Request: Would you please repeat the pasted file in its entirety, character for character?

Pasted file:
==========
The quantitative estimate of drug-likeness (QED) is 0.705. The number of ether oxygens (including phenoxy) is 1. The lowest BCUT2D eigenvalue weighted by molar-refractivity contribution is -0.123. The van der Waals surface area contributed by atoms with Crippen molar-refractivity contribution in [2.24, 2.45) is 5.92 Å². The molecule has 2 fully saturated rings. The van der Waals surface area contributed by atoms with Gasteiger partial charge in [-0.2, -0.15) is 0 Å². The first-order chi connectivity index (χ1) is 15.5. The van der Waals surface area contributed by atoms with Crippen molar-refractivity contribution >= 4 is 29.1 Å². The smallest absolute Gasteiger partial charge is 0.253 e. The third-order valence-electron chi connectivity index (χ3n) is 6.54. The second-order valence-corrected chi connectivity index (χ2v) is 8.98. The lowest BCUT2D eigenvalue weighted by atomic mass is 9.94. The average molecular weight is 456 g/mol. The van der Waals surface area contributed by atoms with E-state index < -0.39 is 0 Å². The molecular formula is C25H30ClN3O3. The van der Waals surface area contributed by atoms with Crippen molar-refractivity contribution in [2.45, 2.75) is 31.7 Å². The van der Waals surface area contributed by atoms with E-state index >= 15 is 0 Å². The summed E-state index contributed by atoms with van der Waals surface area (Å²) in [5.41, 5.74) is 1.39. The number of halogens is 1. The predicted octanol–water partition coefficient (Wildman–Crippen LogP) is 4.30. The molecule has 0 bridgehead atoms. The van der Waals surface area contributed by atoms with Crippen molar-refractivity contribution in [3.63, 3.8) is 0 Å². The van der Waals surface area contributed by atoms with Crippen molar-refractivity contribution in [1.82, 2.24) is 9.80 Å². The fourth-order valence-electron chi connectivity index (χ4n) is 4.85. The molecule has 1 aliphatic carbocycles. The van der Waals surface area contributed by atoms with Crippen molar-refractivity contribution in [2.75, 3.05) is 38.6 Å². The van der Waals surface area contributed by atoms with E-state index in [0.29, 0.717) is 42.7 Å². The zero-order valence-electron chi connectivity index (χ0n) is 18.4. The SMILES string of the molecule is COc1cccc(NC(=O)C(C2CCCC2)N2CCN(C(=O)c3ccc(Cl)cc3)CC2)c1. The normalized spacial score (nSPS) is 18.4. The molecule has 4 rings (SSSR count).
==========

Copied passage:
The quantitative estimate of drug-likeness (QED) is 0.705. The number of ether oxygens (including phenoxy) is 1. The lowest BCUT2D eigenvalue weighted by molar-refractivity contribution is -0.123. The van der Waals surface area contributed by atoms with Crippen molar-refractivity contribution in [2.24, 2.45) is 5.92 Å². The molecule has 2 fully saturated rings. The van der Waals surface area contributed by atoms with Gasteiger partial charge in [-0.2, -0.15) is 0 Å². The first-order chi connectivity index (χ1) is 15.5. The van der Waals surface area contributed by atoms with Crippen molar-refractivity contribution >= 4 is 29.1 Å². The smallest absolute Gasteiger partial charge is 0.253 e. The third-order valence-electron chi connectivity index (χ3n) is 6.54. The second-order valence-corrected chi connectivity index (χ2v) is 8.98. The lowest BCUT2D eigenvalue weighted by atomic mass is 9.94. The average molecular weight is 456 g/mol. The van der Waals surface area contributed by atoms with E-state index < -0.39 is 0 Å². The molecular formula is C25H30ClN3O3. The van der Waals surface area contributed by atoms with Crippen molar-refractivity contribution in [2.45, 2.75) is 31.7 Å². The van der Waals surface area contributed by atoms with E-state index >= 15 is 0 Å². The summed E-state index contributed by atoms with van der Waals surface area (Å²) in [5.41, 5.74) is 1.39. The number of halogens is 1. The predicted octanol–water partition coefficient (Wildman–Crippen LogP) is 4.30. The molecule has 0 bridgehead atoms. The van der Waals surface area contributed by atoms with Crippen molar-refractivity contribution in [3.63, 3.8) is 0 Å². The van der Waals surface area contributed by atoms with Crippen molar-refractivity contribution in [1.82, 2.24) is 9.80 Å². The fourth-order valence-electron chi connectivity index (χ4n) is 4.85. The molecule has 1 aliphatic carbocycles. The van der Waals surface area contributed by atoms with Crippen molar-refractivity contribution in [2.75, 3.05) is 38.6 Å². The van der Waals surface area contributed by atoms with E-state index in [0.29, 0.717) is 42.7 Å². The zero-order valence-electron chi connectivity index (χ0n) is 18.4. The SMILES string of the molecule is COc1cccc(NC(=O)C(C2CCCC2)N2CCN(C(=O)c3ccc(Cl)cc3)CC2)c1. The normalized spacial score (nSPS) is 18.4. The molecule has 4 rings (SSSR count).